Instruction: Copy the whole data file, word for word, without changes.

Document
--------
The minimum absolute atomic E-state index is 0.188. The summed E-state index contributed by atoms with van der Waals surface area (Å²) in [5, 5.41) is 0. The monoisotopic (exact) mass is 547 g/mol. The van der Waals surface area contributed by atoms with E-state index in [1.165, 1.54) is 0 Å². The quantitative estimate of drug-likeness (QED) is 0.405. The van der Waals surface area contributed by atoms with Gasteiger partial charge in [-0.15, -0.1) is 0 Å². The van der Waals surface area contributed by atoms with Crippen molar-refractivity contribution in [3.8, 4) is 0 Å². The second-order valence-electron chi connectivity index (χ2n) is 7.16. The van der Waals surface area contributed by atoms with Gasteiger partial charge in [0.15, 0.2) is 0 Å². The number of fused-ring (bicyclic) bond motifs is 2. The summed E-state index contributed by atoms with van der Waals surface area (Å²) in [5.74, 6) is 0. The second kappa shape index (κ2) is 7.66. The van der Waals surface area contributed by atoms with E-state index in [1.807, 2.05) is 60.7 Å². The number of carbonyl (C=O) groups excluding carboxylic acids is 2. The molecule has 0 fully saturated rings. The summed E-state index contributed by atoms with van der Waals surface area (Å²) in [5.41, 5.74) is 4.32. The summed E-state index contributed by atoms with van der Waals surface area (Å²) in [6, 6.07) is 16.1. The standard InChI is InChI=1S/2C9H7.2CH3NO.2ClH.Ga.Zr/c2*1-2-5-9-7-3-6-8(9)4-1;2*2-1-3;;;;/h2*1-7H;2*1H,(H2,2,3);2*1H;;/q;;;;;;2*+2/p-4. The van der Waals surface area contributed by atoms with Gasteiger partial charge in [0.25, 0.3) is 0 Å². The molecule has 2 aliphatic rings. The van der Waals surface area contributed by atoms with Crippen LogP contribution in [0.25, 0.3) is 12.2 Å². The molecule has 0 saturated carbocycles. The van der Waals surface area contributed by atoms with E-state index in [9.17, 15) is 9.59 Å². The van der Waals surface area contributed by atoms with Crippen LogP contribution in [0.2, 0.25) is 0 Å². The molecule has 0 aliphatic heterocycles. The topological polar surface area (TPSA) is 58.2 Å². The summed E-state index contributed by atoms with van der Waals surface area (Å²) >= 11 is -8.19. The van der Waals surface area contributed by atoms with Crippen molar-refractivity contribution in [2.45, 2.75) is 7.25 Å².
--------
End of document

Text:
The minimum absolute atomic E-state index is 0.188. The summed E-state index contributed by atoms with van der Waals surface area (Å²) in [5, 5.41) is 0. The monoisotopic (exact) mass is 547 g/mol. The van der Waals surface area contributed by atoms with E-state index in [1.165, 1.54) is 0 Å². The quantitative estimate of drug-likeness (QED) is 0.405. The van der Waals surface area contributed by atoms with Gasteiger partial charge in [-0.15, -0.1) is 0 Å². The van der Waals surface area contributed by atoms with Crippen molar-refractivity contribution in [3.8, 4) is 0 Å². The second-order valence-electron chi connectivity index (χ2n) is 7.16. The van der Waals surface area contributed by atoms with Gasteiger partial charge in [0.15, 0.2) is 0 Å². The number of fused-ring (bicyclic) bond motifs is 2. The summed E-state index contributed by atoms with van der Waals surface area (Å²) in [5.74, 6) is 0. The second kappa shape index (κ2) is 7.66. The van der Waals surface area contributed by atoms with E-state index in [1.807, 2.05) is 60.7 Å². The number of carbonyl (C=O) groups excluding carboxylic acids is 2. The molecule has 0 fully saturated rings. The summed E-state index contributed by atoms with van der Waals surface area (Å²) in [5.41, 5.74) is 4.32. The summed E-state index contributed by atoms with van der Waals surface area (Å²) in [6, 6.07) is 16.1. The standard InChI is InChI=1S/2C9H7.2CH3NO.2ClH.Ga.Zr/c2*1-2-5-9-7-3-6-8(9)4-1;2*2-1-3;;;;/h2*1-7H;2*1H,(H2,2,3);2*1H;;/q;;;;;;2*+2/p-4. The van der Waals surface area contributed by atoms with Gasteiger partial charge in [0.25, 0.3) is 0 Å². The molecule has 2 aliphatic rings. The van der Waals surface area contributed by atoms with Crippen LogP contribution in [0.25, 0.3) is 12.2 Å². The molecule has 0 saturated carbocycles. The van der Waals surface area contributed by atoms with E-state index in [9.17, 15) is 9.59 Å². The van der Waals surface area contributed by atoms with Crippen LogP contribution in [0.2, 0.25) is 0 Å². The molecule has 0 aliphatic heterocycles. The topological polar surface area (TPSA) is 58.2 Å². The summed E-state index contributed by atoms with van der Waals surface area (Å²) >= 11 is -8.19. The van der Waals surface area contributed by atoms with Crippen molar-refractivity contribution in [2.45, 2.75) is 7.25 Å².